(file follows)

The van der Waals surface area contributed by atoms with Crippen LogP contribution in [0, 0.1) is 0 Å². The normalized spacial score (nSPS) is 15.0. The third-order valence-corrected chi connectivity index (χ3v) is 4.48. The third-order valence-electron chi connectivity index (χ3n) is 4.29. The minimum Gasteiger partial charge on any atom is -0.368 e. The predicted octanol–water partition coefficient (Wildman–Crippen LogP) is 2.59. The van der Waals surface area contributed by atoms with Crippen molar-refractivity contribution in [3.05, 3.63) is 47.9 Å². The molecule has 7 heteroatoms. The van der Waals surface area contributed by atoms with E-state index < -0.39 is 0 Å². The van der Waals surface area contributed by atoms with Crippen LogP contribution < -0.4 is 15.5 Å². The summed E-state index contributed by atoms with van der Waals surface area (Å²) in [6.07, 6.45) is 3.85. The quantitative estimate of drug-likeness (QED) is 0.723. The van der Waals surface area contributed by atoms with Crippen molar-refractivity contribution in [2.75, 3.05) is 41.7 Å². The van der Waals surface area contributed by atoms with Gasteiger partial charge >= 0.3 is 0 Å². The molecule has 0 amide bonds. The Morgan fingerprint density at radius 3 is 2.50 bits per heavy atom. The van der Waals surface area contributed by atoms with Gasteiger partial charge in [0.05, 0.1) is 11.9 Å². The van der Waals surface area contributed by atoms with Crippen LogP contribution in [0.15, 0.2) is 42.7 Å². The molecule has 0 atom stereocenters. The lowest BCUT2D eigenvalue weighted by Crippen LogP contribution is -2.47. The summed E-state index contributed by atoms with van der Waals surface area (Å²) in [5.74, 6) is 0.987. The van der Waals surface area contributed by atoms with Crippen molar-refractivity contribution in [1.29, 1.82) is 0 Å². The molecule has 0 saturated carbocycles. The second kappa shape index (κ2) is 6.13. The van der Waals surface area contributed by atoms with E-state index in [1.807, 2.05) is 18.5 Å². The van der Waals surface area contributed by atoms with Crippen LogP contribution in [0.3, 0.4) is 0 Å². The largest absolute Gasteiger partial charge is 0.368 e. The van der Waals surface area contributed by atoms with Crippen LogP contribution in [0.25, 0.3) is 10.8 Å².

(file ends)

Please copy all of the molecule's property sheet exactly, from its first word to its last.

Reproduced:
The van der Waals surface area contributed by atoms with Crippen LogP contribution in [0, 0.1) is 0 Å². The normalized spacial score (nSPS) is 15.0. The third-order valence-corrected chi connectivity index (χ3v) is 4.48. The third-order valence-electron chi connectivity index (χ3n) is 4.29. The minimum Gasteiger partial charge on any atom is -0.368 e. The predicted octanol–water partition coefficient (Wildman–Crippen LogP) is 2.59. The van der Waals surface area contributed by atoms with Crippen molar-refractivity contribution in [3.05, 3.63) is 47.9 Å². The molecule has 7 heteroatoms. The van der Waals surface area contributed by atoms with E-state index < -0.39 is 0 Å². The van der Waals surface area contributed by atoms with Crippen LogP contribution < -0.4 is 15.5 Å². The summed E-state index contributed by atoms with van der Waals surface area (Å²) in [6.07, 6.45) is 3.85. The quantitative estimate of drug-likeness (QED) is 0.723. The van der Waals surface area contributed by atoms with Crippen molar-refractivity contribution in [2.75, 3.05) is 41.7 Å². The van der Waals surface area contributed by atoms with Gasteiger partial charge >= 0.3 is 0 Å². The molecule has 0 amide bonds. The Morgan fingerprint density at radius 3 is 2.50 bits per heavy atom. The van der Waals surface area contributed by atoms with Gasteiger partial charge in [0.05, 0.1) is 11.9 Å². The van der Waals surface area contributed by atoms with Crippen LogP contribution in [0.15, 0.2) is 42.7 Å². The molecule has 0 atom stereocenters. The lowest BCUT2D eigenvalue weighted by Crippen LogP contribution is -2.47. The summed E-state index contributed by atoms with van der Waals surface area (Å²) in [5.74, 6) is 0.987. The van der Waals surface area contributed by atoms with Crippen molar-refractivity contribution in [1.29, 1.82) is 0 Å². The molecule has 0 saturated carbocycles. The second kappa shape index (κ2) is 6.13. The van der Waals surface area contributed by atoms with E-state index in [1.807, 2.05) is 18.5 Å². The van der Waals surface area contributed by atoms with Crippen LogP contribution in [0.3, 0.4) is 0 Å². The largest absolute Gasteiger partial charge is 0.368 e. The van der Waals surface area contributed by atoms with Crippen LogP contribution in [0.25, 0.3) is 10.8 Å².